Plugging the Drain of Brains

Tulsa’s Young Professionals and the administrators of local internship programs are working to retain Tulsa brains.
Tulsa’s Young Professionals, or TYPros, an affiliate of the Tulsa Metro Chamber, announced its new initiative May 4 — — to attract quality interns and recruit college talent to Tulsa. resembles a university career services site where employers and students connect to build internship opportunities. The TYPros Colleges and Universities crew, led by Seth Spillman of Schnake Turnbo Frank Inc. and previously by Stephanie Godwin of Littlefield Inc., spearheaded the project.
Stuck in the Stone Age is composed of two sections – one for employers, the other for students. The employer section comes complete with a manual, Hire Education, published online and in print by the Tulsa Metro Chamber. The manual details how to build formal internship programs.
“We hope [this publication] may help some businesses overcome any misconceptions or concerns a business may have about hiring interns,” said Josh Roby TYPros chair and assistant vice president, business banking, at JPMorgan Chase.
“If you’re a business, and you don’t have an internship program, you’re going to get left behind,” said Chet Cadieux during a press conference. Cadieux is Chamber chairman and chairman, president and CEO of QuikTrip Corp.
Becky Frank, president and CEO of Schnake Turbo Frank Inc., said QuikTrip “does a great job of bringing in people when they’re young into the company and growing them in the business.”
“It’s important for our company to provide that same opportunity to our employees. There is nothing better for us than to have someone come in as an intern and grow in the company.”
When Ginger Holly, manager of the A.C.T. (Accelerated Career Track) program at BOk Financial, came aboard a year ago, first on her to-do list was to form a formal internship program at BOk. Last year marked the launch of the program when six college students interned at BOk.
“There is a difference between a formal internship program and the kind where friends and family hire someone and put them to work filing,” she said.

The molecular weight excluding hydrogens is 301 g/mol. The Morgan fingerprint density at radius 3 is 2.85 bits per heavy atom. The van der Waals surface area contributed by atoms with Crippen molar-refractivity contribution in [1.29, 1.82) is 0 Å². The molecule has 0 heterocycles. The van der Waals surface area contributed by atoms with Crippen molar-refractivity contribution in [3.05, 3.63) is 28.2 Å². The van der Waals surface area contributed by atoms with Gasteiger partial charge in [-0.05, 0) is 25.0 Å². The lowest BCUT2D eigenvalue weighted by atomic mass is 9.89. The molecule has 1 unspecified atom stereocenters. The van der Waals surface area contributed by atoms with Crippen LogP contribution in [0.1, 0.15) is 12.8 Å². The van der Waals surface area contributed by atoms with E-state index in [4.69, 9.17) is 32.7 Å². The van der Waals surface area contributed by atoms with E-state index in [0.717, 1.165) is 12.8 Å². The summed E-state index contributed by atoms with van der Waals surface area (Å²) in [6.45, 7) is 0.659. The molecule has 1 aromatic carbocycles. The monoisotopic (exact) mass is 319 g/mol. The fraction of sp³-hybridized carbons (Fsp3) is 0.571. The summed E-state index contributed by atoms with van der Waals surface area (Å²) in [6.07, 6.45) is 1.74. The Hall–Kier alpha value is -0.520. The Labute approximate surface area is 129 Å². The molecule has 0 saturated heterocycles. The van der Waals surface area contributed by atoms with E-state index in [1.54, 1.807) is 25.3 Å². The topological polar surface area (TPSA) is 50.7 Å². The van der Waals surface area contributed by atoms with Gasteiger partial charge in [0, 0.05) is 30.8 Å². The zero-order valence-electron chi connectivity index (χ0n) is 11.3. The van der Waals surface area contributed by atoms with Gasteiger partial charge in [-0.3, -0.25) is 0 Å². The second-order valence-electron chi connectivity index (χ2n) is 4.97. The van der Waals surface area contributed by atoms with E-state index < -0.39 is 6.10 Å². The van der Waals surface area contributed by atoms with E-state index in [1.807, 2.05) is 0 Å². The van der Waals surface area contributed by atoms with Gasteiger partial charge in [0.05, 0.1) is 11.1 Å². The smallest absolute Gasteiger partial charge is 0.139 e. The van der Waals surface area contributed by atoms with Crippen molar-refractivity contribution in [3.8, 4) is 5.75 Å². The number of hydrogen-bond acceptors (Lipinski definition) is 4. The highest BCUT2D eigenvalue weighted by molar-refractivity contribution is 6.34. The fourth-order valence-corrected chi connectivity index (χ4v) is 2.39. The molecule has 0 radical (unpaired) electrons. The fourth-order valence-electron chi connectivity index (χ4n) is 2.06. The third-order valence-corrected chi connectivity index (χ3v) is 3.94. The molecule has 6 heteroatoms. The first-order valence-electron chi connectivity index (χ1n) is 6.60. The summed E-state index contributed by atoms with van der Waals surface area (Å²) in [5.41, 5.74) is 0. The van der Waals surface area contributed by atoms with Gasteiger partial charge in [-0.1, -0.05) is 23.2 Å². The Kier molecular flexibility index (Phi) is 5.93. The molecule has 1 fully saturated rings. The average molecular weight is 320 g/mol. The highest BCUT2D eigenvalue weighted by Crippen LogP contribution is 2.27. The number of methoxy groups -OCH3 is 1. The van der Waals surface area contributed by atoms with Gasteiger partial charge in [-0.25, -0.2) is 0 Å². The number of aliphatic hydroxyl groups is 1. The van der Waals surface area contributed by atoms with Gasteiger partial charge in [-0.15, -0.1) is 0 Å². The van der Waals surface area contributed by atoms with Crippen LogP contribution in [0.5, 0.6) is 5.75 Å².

The number of formal internships in Tulsa seems to sorely outpace the number of promising college students vying for work experience, Holly said.
“If students can’t find a good internship in Oklahoma, then they’re going to look elsewhere.”
The need for formal internship programs in Tulsa is huge, said Frank.
“It’s a missed opportunity all the way around here. I think some companies that haven’t hired interns before think it’s a hassle, or they think it’s a one-sided relationship. But, it’s mutually beneficial.”
“It takes a little time to get it coordinated, but it’s worth it in the long run,” she said.
“If you increase the amount of internship opportunities in the area, make it easy for interns to find them, and make sure they get a chance to experience all that Tulsa has to offer while they are here, you will hopefully move Tulsa to the top of their list when they start looking for full-time employment,” Roby said.

Internships: ‘Mutually Beneficial’
Interns tackle challenging assignments, which are not to include Starbuck’s runs, during their time at BOk, said Holly. The work of each intern is focused in one department so he or she gets involved in operations and benefits from actual work experience.
“We want them to be actually doing, and contributing,” she said.